Jane Peyton, School of Booze: Heinz Tomato Soup

For tomato soup think about the acidity, so a Brown Ale would go really well, as the sweetness of the beer is a foil.

For a cider pairing, I would choose a keeved oak aged cider (sweetish with some wood notes) and Perry is already sweetish and floral so as long as it is a real Perry (from Perry pears), rather than a sugary diluted alcopop from eating pears, then there will be a good contrast of acidic and sweet and therefore a beautiful balance of flavours.


Charles Carron Brown, head sommelier, Henrock: Egg sandwich

After thinking for the grand total of about 30 seconds about what my favourite drink would be with this, and then being told that I could spend whatever I wanted on said bottle, I have to say that it would be the ultimate 'cult-wine'; a bottle of Clos Rougeard, Le Bourg, Saumur-Champigny, Loire Valley, France, 2002.

Apart from being possibly one of the rarest wines in the world (a 1ha single plot of old vine, which are near 95 years old), 100% biodynamic, with minimal intervention, this is Cabernet Franc at its absolute finest. From a family that has been growing vines and making wine here since 1664; this truly is one of the greatest wines of the world. Earthy, rustic, with dried herbs (dried thyme, rosemary and other wild herbs) plenty of dried red & subtle black fruits (damsons, wild strawberries & dried cranberries) – aromas of wild mushrooms, truffle and a crunch texture alongside a freshness that sours like a bird after first flight.

I would drink this with my egg sandwich because, well if money was no object, then why the hell not?

P.S for all those doubters out there I have actually tasted this wine – and it was awesome!


Gabe Cook, Ciderologist: Baked beans on toast

Given the earthy, nutty characters contained with baked beans, try the Russet from the Nightingale Cider Company. Based in Kent, this cider is made from a single variety – like many wines, new world and old - and this hazel nutty, bone dry, still russet will work a treat. 

Alternatively, look to complement and cut through some of the sweetness in the beans at the same time with an earthy, tannic cider that also has enough acidity and freshness.  Something like Kingston Black - another single variety - from Sheppy's in Somerset, should do just the job.


Andres Sossa, head sommelier, Balthazar: Wotsits

For this delicious, cheesy, puffy snack I would first choose something like Cristal 1997 Vinotech reserve. This magnificent wine was crafted by the greatest Jean-Baptiste Lécaillon in a dream vintage for the house; a part has been realised in 2003 and a part of the production went into further maturation on it lees and disgorged in 2008 (10 years on the lees and further 10 years bottle ageing in their cellar).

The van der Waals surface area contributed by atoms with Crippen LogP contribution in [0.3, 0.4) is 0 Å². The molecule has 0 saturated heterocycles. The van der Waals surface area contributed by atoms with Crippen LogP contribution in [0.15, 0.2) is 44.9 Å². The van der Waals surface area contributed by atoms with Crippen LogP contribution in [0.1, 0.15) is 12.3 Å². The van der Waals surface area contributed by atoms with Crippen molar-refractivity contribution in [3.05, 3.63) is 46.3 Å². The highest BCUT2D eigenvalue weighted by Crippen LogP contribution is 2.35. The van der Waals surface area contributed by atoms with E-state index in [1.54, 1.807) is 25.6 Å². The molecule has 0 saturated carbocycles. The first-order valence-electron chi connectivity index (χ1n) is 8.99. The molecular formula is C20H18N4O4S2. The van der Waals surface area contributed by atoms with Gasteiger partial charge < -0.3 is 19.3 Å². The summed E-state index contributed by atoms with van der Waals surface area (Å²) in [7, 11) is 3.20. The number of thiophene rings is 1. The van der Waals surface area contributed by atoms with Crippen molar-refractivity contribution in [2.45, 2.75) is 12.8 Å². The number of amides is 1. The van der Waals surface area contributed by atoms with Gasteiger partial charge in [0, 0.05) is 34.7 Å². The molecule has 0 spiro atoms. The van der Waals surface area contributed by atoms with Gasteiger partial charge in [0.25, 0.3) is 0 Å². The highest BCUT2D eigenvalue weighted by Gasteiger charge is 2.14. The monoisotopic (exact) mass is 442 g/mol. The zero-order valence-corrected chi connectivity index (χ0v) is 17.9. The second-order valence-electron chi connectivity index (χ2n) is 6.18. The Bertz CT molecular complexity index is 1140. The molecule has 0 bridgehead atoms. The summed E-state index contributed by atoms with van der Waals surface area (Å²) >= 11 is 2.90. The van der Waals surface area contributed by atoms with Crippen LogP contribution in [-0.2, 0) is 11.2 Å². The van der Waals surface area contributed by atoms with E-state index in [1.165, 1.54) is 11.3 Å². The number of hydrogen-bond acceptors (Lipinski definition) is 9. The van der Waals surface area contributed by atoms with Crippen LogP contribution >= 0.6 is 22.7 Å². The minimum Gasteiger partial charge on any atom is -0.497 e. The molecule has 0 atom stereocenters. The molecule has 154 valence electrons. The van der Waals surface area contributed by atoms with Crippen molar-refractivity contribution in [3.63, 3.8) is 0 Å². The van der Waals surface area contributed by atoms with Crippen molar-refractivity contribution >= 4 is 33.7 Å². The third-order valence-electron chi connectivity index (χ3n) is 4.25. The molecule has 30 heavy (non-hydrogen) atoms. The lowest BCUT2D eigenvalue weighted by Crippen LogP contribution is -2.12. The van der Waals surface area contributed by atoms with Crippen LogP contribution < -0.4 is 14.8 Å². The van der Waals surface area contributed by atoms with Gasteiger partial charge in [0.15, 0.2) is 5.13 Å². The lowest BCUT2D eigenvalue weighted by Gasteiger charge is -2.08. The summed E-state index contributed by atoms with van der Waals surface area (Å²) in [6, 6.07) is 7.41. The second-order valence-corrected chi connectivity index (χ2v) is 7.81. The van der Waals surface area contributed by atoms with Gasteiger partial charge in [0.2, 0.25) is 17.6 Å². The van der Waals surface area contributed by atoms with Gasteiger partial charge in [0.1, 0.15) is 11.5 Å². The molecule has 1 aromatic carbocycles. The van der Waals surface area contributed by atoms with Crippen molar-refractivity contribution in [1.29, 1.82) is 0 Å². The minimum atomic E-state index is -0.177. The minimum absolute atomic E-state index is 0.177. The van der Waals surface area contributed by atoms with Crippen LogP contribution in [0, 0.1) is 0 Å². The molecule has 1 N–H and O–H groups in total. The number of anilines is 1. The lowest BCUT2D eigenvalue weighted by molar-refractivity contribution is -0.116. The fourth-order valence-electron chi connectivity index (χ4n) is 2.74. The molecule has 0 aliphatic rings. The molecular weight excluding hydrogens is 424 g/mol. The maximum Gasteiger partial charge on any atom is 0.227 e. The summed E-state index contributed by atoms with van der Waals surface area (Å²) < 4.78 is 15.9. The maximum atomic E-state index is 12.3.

Today this wine has reached complete maturity and to help to express itself we need to serve it in a ‘Tulip’ glass slightly open those concentrate aromas. On the nose the wine its just incredible, notes of ripe pear and apple, apricot, zesty notes of candied lemon, yuzu and orange peel. After aeration the aromas evolve to hot stone, chalk, smoke, mocha, hazelnut and fresh pastries. This fine Champagne will delicately wash out the richness of your puffy snack leaving just with these amazing flavours that integrate superbly with the cheesy character of the Wotsits.

Another choice would be Abissi Metodo Classico 2014. This ‘unusual’ wine it is produced in the region of Liguria in the north of Italy from local varieties such as Vermentino, Bianchetta Genovese and Pigato. The method that is used is the Classic Method and it is aged on its lees for 36 months and further eight months after disgorgement, until here nothing extraordinary but the curiosity about it is that it is aged 60 metres under water in the bay of Portofino.

This method gives to the wine an incredible minerality, a very bright and vibrant freshness and a much deeper intensity of secondary aromas due the remuage made by the waves of the sea. On the nose we can get some citrus and white flower followed by a tasty brioche, hazelnuts, almond, beurre noisette and flint. In the mouth is gentle and creamy with a very good persistence, the bright acidity helps with the richness of the snack making your mouth ready for another handful.